nd14-article3-secondary-3The supplier of the upgrade components is concerned with procuring parts and delivering them in time for the upgrade. The insurance company wants to make sure the components are tested thoroughly and present no safety issues. And the PM is responsible for stitching together the entire process. However, this task may not be as straightforward as portrayed. Ideally, interests would all be supportive of the end goal. But sometimes one individual interest in a group of interests may conflict with another. This represents the chance for program leadership to strategically view how all parts fit together and provide guidance and goal alignment. In the case of the rental car upgrade program, rallying each of the stakeholders behind the common goal to ultimately provide an upgraded vehicle to the rental car company could help align interests.

But what happens if interests and goals can’t be aligned? Occasionally, a PM may ID a stakeholder, develop an engagement plan and attempt to align goals only to discover they are incompatible. Resources are limited and program leaders can’t continue to allocate funds and personnel to address outside organizations’ interests if they can’t be aligned with the goals of the project.

A PM may be driven to revisit the identification or engagement steps—possibly removing an organization from the stakeholder list or tailoring the engagement approach. In a constrained environment, program leadership needs to evaluate if these “perceived” stakeholders indeed still add value and if the cost of focusing resources to address their issues is outweighed by benefit to the program. This section of the IDEA model enables reflection and forces routine reassessment of stakeholders, plans to engage and communicate with them, and the feasibility (or lack thereof) of goal alignment.

In a constrained environment, program leadership needs to evaluate if these “perceived” stakeholders indeed still add value and if the cost of focusing resources to address their issues is outweighed by benefit to the program.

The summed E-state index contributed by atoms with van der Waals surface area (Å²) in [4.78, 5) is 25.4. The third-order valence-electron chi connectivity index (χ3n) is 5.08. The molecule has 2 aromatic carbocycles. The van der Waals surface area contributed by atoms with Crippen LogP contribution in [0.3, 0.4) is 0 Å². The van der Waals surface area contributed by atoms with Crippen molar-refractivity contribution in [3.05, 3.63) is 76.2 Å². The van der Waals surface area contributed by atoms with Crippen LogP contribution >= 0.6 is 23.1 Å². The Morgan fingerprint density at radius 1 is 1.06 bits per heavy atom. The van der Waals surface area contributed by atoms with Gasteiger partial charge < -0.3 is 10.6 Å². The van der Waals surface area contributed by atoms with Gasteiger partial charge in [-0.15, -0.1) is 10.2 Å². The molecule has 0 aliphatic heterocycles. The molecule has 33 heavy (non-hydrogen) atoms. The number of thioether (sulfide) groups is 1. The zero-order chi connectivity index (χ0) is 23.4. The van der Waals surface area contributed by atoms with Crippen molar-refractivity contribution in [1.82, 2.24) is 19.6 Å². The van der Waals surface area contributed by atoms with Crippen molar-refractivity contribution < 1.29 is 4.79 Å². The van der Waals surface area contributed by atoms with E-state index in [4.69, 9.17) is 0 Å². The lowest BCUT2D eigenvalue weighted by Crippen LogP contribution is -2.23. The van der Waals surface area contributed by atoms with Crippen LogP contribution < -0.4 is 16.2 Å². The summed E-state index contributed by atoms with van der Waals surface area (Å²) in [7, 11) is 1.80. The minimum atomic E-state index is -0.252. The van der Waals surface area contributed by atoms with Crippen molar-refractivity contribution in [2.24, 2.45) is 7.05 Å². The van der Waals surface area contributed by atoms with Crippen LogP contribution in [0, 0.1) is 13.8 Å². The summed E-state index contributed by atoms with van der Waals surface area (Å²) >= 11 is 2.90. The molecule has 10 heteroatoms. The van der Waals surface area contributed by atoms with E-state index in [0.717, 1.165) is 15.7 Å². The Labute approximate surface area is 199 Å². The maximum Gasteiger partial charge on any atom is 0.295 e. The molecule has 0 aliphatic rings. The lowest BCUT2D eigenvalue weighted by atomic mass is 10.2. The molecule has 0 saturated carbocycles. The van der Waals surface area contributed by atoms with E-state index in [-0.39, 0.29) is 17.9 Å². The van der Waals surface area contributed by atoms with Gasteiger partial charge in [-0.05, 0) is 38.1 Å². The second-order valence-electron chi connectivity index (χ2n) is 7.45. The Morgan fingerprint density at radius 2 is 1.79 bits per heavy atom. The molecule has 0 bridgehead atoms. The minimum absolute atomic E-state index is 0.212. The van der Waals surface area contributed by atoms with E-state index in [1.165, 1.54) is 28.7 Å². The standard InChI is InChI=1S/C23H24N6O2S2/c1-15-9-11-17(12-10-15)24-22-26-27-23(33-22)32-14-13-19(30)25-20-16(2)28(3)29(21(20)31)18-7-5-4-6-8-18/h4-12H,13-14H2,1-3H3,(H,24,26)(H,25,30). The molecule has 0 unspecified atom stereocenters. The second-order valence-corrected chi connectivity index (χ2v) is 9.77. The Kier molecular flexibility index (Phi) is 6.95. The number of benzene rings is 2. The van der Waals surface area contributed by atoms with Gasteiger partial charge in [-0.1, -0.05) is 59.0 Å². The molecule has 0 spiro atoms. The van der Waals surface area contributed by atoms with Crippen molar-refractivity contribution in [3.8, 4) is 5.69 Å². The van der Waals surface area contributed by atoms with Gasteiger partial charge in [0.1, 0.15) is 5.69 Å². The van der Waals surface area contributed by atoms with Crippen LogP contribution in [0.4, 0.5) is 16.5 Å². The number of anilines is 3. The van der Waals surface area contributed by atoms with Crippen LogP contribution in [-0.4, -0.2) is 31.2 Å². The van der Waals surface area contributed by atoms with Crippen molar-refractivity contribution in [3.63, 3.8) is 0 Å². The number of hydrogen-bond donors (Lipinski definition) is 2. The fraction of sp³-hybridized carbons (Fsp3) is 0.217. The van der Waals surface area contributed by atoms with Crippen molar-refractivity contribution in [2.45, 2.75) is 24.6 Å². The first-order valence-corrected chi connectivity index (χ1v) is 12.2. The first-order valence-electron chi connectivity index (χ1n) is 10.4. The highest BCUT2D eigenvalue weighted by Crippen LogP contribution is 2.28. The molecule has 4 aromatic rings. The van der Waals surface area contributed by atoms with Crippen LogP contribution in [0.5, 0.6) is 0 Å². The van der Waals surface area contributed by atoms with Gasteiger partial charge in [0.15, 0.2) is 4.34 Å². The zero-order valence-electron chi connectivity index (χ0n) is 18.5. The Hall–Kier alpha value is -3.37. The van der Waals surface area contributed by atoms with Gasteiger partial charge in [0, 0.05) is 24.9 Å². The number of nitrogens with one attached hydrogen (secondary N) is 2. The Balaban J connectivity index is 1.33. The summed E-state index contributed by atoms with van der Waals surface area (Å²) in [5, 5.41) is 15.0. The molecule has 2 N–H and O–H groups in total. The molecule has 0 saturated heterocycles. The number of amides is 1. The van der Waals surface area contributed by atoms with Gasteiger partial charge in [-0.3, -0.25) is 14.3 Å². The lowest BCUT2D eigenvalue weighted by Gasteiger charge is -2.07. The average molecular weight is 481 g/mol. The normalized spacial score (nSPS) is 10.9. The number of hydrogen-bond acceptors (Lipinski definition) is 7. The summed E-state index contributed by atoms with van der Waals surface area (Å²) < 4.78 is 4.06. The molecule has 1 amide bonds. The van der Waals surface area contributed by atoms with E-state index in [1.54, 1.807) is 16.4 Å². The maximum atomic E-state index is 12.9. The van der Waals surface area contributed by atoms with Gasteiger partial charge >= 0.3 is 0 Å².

In conclusion, the IDEA model provides a suggested framework for PMs and leaders to address and synergize with stakeholders. First, PMs develop their criteria for defining stakeholders; then they identify specific organizations that fit this definition. Second, an engagement plan is developed to enable communication with the stakeholders, allowing PMs and leaders to gain a good grasp of stakeholder concerns. Finally, the PM must provide strategic guidance and direction to align all stakeholders with a common goal. Completing the cycle, program leaders should leverage lessons learned to continually reassess stakeholder identification and tailor engagement plans and feasibility for aligning interests and program goals.

In a dynamic environment, where resources are increasingly constrained, this ability to adjust an approach to stakeholder management gives program leaders and managers the flexibility to thrive in a variety of scenarios and ultimately to ensure acquisition program success.

To print a PDF copy of this article, click here.

Lt. Col. Gaillard, a graduate of the U.S. Air Force Academy, is the materiel leader and program manager of the E-3 AWACS Block 40/45 program at Hanscom Air Force Base, Mass. His father and coauthor, Dr. Gaillard, is a retired U.S. Navy lieutenant commander and currently a professor of information systems at Global Campus, Troy University.

The authors can be contacted at and